Showing posts with label estuarine crocodile. Show all posts
Showing posts with label estuarine crocodile. Show all posts

Monday, May 25, 2009

Estuarine crocodile or Saltwater.


Saltwater or estuarine crocodile (Crocodylus porosus) is the largest of all living crocodilians and reptiles. It is found in suitable habitats throughout Southeast Asia, Northern Australia, and the surrounding waters. The Alligator Rivers are misnamed after the resemblance of the saltwater crocodile to alligators as compared to freshwater crocodiles, which also inhabit the Northern Territory.
The saltwater crocodile has a longer muzzle than the mugger crocodile, and is twice the length of its breadth at the base. The saltwater crocodile has fewer armor plates on its neck than other crocodilians, and its broad body contrasts with that of most other lean crocodiles, leading to early unverified assumptions that the reptile was an alligator.

An adult male saltwater crocodile's weight is 880 to 3,000 pounds (400–1,360 kg) and length is normally 4 to 5.1 metres (13–17 ft), though very old males can be 6 metres (20 ft) or more. This species has the greatest sexual dimorphism of any modern crocodilian, with females being much smaller than males. Typical female body lengths in the range of 2.1 to 3.5 metres (6.9–11 ft).[2][6][7] The largest female on record measured about 4.2 metres (14 ft). The mean weight of the species as a whole is roughly 450 kilograms (990 lb).

The largest size saltwater crocodiles can reach is the subject of considerable controversy. The longest crocodile ever measured snout-to-tail and verified was the skin of a deceased crocodile, which was 20 feet (6.1 m) long. Since skins tend to shrink slightly after removal from the carcass, this crocodile's living length was estimated at 20.7 feet (6.3 m) and it probably weighed well over 1,200 kilograms (2,600 lb). Incomplete remains (the skull of a crocodile shot in Orissa[10]) have been claimed to come from a 7.6 metres (25 ft) crocodile, but scholarly examination suggested a length no greater than 7 metres (23 ft).[9] There have been numerous claims of crocodiles in the 9 metres (30 ft) range: the individual shot in the Bay of Bengal in 1840, reported at 10 metres (33 ft); another killed in 1823 at Jala Jala on Luzon reported at 8.2 metres (27 ft); a reported 7.6 metres (25 ft) crocodile killed in the Hooghly River in the Alipore District of Calcutta. However, examinations of these animals' skulls actually indicated animals ranging from 6 to 6.6 metres (20–22 ft).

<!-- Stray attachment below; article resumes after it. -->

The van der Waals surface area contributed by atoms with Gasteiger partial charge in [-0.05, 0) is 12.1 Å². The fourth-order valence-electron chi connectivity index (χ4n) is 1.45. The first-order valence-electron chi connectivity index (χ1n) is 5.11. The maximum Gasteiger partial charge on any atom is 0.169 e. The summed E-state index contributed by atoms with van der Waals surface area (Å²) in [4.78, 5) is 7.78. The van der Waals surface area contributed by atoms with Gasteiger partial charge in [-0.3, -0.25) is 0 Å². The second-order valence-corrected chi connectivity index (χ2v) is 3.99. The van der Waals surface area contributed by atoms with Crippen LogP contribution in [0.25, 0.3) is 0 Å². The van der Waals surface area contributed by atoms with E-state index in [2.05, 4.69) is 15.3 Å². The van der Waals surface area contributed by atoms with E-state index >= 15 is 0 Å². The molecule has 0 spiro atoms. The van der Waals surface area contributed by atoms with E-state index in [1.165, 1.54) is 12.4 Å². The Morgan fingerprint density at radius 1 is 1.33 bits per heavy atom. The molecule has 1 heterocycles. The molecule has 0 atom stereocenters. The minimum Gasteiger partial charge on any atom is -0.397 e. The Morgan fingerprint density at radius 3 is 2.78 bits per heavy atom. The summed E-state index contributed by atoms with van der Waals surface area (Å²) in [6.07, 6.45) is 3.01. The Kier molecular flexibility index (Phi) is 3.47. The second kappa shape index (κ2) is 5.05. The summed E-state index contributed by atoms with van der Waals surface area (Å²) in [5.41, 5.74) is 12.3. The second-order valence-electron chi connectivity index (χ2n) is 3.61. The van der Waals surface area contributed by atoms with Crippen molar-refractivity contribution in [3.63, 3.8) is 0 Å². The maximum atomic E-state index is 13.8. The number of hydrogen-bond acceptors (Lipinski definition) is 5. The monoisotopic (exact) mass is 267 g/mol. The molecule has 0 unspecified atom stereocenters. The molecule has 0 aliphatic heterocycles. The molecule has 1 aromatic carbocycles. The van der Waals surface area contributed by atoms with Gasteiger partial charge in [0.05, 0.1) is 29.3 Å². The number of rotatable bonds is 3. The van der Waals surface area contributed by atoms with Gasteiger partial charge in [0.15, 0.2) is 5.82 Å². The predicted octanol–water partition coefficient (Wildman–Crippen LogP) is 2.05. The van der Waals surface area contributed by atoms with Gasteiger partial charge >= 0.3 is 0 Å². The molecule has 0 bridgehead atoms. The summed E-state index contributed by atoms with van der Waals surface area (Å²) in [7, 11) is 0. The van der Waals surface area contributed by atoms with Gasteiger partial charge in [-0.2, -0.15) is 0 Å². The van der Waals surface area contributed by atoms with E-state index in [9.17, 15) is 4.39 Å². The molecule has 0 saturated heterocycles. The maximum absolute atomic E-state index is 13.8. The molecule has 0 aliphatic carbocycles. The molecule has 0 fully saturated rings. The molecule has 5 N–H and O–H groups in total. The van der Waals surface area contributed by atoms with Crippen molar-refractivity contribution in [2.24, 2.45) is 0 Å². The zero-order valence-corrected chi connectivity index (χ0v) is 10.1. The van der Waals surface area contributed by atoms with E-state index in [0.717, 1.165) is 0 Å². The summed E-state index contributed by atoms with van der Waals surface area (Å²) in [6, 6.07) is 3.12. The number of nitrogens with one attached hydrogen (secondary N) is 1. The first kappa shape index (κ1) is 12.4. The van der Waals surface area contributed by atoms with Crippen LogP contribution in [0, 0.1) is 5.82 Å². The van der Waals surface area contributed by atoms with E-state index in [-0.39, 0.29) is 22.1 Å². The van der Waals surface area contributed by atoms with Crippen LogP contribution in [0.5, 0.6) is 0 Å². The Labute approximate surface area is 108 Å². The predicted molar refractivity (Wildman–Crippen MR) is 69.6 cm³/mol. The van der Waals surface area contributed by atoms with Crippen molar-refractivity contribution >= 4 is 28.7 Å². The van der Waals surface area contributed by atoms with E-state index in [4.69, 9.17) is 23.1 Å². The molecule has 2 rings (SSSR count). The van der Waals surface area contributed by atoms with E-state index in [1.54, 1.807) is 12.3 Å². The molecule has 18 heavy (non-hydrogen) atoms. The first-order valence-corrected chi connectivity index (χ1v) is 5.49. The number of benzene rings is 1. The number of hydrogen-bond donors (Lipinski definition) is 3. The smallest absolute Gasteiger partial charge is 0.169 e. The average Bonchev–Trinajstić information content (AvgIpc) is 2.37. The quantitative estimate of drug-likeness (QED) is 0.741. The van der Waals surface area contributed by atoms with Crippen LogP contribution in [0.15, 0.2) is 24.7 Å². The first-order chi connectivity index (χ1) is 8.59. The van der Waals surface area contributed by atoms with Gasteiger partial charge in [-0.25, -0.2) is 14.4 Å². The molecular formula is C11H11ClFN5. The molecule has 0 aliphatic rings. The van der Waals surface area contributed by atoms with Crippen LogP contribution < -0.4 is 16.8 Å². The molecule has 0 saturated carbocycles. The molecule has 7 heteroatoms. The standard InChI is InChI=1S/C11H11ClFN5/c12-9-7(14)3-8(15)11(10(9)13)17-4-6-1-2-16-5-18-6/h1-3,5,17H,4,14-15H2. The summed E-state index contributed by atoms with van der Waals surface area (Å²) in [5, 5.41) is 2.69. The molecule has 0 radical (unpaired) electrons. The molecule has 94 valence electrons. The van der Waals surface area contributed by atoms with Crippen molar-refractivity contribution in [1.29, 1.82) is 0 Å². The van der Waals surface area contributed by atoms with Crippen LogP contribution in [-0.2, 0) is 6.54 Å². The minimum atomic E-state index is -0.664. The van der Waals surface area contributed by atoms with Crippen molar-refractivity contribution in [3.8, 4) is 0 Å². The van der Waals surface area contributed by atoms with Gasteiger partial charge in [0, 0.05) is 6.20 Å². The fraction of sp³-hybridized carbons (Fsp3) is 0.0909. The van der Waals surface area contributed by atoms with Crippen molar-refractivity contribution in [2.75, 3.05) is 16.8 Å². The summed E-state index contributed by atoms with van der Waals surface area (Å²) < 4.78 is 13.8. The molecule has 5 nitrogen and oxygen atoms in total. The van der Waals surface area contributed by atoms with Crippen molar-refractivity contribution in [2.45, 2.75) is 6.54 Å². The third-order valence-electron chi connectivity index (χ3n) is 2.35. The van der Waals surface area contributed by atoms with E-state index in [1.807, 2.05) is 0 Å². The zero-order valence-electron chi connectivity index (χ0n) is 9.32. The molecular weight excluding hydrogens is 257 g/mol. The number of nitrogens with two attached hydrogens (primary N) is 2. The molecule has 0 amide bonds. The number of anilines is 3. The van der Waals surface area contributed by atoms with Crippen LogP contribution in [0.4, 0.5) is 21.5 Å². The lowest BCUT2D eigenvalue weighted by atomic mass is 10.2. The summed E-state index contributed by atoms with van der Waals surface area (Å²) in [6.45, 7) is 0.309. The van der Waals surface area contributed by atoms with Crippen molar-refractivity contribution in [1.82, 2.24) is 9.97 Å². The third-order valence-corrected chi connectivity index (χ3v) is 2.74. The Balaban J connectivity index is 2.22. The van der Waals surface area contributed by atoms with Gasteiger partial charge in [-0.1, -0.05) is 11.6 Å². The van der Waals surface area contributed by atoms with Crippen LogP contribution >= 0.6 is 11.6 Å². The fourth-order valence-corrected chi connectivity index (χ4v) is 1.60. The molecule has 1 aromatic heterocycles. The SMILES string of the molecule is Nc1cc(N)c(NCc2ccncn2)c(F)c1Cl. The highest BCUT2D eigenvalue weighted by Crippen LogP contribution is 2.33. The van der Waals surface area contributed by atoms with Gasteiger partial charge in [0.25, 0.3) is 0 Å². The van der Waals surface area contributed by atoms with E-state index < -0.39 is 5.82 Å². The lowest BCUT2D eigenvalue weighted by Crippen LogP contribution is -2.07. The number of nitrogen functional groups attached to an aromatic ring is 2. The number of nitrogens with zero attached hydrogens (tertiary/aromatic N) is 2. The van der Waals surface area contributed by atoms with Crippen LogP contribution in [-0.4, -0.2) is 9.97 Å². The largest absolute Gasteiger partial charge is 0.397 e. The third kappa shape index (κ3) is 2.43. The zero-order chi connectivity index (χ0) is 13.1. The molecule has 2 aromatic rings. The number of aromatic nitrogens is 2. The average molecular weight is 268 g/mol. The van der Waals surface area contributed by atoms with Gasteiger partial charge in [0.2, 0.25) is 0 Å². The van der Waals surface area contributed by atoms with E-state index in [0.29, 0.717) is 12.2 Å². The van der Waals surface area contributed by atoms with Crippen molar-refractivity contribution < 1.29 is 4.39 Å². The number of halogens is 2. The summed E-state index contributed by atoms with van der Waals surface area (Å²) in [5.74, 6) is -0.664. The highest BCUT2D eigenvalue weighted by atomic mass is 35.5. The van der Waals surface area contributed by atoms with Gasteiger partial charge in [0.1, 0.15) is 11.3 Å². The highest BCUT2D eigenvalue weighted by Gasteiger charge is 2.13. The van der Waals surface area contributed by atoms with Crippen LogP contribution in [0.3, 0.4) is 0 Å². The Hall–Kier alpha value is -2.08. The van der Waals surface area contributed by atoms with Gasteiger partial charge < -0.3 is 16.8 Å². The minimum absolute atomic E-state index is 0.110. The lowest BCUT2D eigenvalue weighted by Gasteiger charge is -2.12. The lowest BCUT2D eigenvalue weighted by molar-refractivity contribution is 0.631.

Saltwater crocodiles are very dangerous animals, but data on attacks is limited outside of Australia, and estimates of human fatalities vary wildly between dozens to thousands annually. It is likely that, given this species' low population within most of its non-Australian/New Guinean range, the number of attacks is probably within the lower range of estimates. Most attacks by adult "salties" are fatal, given the animals' size and strength. In Australia, attacks are rare and usually make headlines when they do occur.

Attacks on humans:



Curiosity :

Dr. Adam Britton, a researcher with Big Gecko, has been studying crocodilian intelligence. In so doing, he has compiled a collection of Australian saltwater crocodile calls, and associated them with behaviors. His position is that while crocodilian brains are much smaller than those of mammals (as low as 0.05% of body weight in the saltwater crocodile), they are capable of learning difficult tasks with very little conditioning. He also infers that the crocodile calls hint at a deeper language ability than currently accepted. He suggests that saltwater crocodiles are clever animals that can possibly learn faster than lab rats. They have also learned to track the migratory route of their prey as the climate changes.